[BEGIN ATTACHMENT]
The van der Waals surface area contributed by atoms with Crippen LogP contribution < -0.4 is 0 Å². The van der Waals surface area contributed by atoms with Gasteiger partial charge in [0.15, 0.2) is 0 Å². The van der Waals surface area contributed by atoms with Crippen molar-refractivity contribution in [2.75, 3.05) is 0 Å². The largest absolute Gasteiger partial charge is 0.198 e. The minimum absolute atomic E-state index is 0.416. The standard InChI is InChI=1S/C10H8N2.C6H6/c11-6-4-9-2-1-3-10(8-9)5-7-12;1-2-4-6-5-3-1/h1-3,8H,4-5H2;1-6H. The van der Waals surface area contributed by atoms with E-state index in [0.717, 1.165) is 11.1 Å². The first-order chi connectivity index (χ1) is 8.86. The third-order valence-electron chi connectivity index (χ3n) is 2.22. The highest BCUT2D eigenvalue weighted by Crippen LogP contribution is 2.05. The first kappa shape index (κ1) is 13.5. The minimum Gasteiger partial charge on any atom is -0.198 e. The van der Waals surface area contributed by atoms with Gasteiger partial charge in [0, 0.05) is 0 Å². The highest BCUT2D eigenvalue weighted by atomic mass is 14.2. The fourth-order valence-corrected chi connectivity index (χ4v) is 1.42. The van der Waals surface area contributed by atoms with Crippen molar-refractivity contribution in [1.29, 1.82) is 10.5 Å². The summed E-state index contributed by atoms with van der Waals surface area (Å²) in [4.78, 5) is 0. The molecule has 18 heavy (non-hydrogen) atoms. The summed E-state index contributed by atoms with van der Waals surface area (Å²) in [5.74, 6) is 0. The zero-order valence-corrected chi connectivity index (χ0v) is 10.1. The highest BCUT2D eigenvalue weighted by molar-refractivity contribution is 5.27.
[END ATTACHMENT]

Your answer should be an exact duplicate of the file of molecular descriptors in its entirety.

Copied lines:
The van der Waals surface area contributed by atoms with Crippen LogP contribution < -0.4 is 0 Å². The van der Waals surface area contributed by atoms with Gasteiger partial charge in [0.15, 0.2) is 0 Å². The van der Waals surface area contributed by atoms with Crippen molar-refractivity contribution in [2.75, 3.05) is 0 Å². The largest absolute Gasteiger partial charge is 0.198 e. The minimum absolute atomic E-state index is 0.416. The standard InChI is InChI=1S/C10H8N2.C6H6/c11-6-4-9-2-1-3-10(8-9)5-7-12;1-2-4-6-5-3-1/h1-3,8H,4-5H2;1-6H. The van der Waals surface area contributed by atoms with E-state index in [0.717, 1.165) is 11.1 Å². The first-order chi connectivity index (χ1) is 8.86. The third-order valence-electron chi connectivity index (χ3n) is 2.22. The highest BCUT2D eigenvalue weighted by Crippen LogP contribution is 2.05. The first kappa shape index (κ1) is 13.5. The minimum Gasteiger partial charge on any atom is -0.198 e. The van der Waals surface area contributed by atoms with Gasteiger partial charge in [0, 0.05) is 0 Å². The highest BCUT2D eigenvalue weighted by atomic mass is 14.2. The fourth-order valence-corrected chi connectivity index (χ4v) is 1.42. The van der Waals surface area contributed by atoms with Crippen molar-refractivity contribution in [1.29, 1.82) is 10.5 Å². The summed E-state index contributed by atoms with van der Waals surface area (Å²) in [4.78, 5) is 0. The molecule has 18 heavy (non-hydrogen) atoms. The summed E-state index contributed by atoms with van der Waals surface area (Å²) in [5.74, 6) is 0. The zero-order valence-corrected chi connectivity index (χ0v) is 10.1. The highest BCUT2D eigenvalue weighted by molar-refractivity contribution is 5.27.